The wait is over. Twelve months ago, Caleb Ewan watched the sprints of the Tour de France from his couch, mulling over his omission from Mitchelton-Scott’s selection for the race. The Australian’s entire season had been built around La Grande Boucle, but he found himself unceremoniously deemed surplus to requirements a little over a week before the race.
Officially, at least, Ewan was left out because Mitchelton-Scott wanted to focus on the general classification ambitions of Adam Yates, but it seems likely that his impending transfer to Lotto Soudal for the 2019 campaign had weighed just as heavily on the decision.
Even before he turned professional in 2015, Ewan had been touted as a Tour de France-calibre sprinter, but he had to bide his time patiently to fulfil that potential as the GreenEdge set-up steadily shifted its priorities towards the general classification at Grand Tours. Ewan won sprints at the Vuelta a España (2015) and the Giro d’Italia (2017), but was never given the nod in July, as Adam and Simon Yates developed into podium contenders.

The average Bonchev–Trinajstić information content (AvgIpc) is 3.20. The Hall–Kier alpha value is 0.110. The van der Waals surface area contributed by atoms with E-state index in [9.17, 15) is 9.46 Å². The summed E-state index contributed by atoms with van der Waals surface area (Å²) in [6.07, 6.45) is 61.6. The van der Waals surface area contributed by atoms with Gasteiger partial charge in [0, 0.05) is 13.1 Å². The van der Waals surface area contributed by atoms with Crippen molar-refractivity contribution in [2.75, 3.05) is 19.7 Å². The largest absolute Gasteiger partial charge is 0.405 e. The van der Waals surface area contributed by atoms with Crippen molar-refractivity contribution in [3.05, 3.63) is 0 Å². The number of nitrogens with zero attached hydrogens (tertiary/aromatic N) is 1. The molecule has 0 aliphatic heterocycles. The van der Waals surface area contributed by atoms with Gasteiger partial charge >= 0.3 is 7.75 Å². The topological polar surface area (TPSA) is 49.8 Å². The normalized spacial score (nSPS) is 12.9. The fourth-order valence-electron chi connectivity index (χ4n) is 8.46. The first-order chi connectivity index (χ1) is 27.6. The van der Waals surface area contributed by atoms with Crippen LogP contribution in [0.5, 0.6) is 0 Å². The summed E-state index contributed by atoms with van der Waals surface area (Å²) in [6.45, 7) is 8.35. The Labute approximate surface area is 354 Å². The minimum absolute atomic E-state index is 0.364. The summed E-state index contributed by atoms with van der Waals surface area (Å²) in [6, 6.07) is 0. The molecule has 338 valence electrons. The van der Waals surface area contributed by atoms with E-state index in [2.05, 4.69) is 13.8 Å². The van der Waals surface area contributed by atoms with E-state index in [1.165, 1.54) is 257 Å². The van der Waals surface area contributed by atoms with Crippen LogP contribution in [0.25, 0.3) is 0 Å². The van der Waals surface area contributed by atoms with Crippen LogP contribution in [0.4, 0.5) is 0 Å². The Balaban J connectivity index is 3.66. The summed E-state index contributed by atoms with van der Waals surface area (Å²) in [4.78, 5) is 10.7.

Ewan’s Tour debut finally arrived this year, his first at Lotto Soudal. Buoyed by a brace of stage wins at the Giro, he set out from Brussels with justifiable confidence, but had to settle for near misses – second place in Chalon-sur-Sâone, third in Brussels, Nancy and Albi – before finally opening his account by pipping Jumbo-Visma’s Dylan Groenewegen in Toulouse on stage 11.
“It’s taken longer than I had hoped. If I’d had it my way, I would have done the Tour de France as a neo-pro but maybe, in the end, it was good I didn’t,” Ewan said.
“This shouldn’t have been my first Tour de France. I believe that I was ready three or four years ago. I’m always eager to go straight to the top and race at the highest level. I’ve been held back, but now finally I’ve got my chance and finally I could prove myself.”
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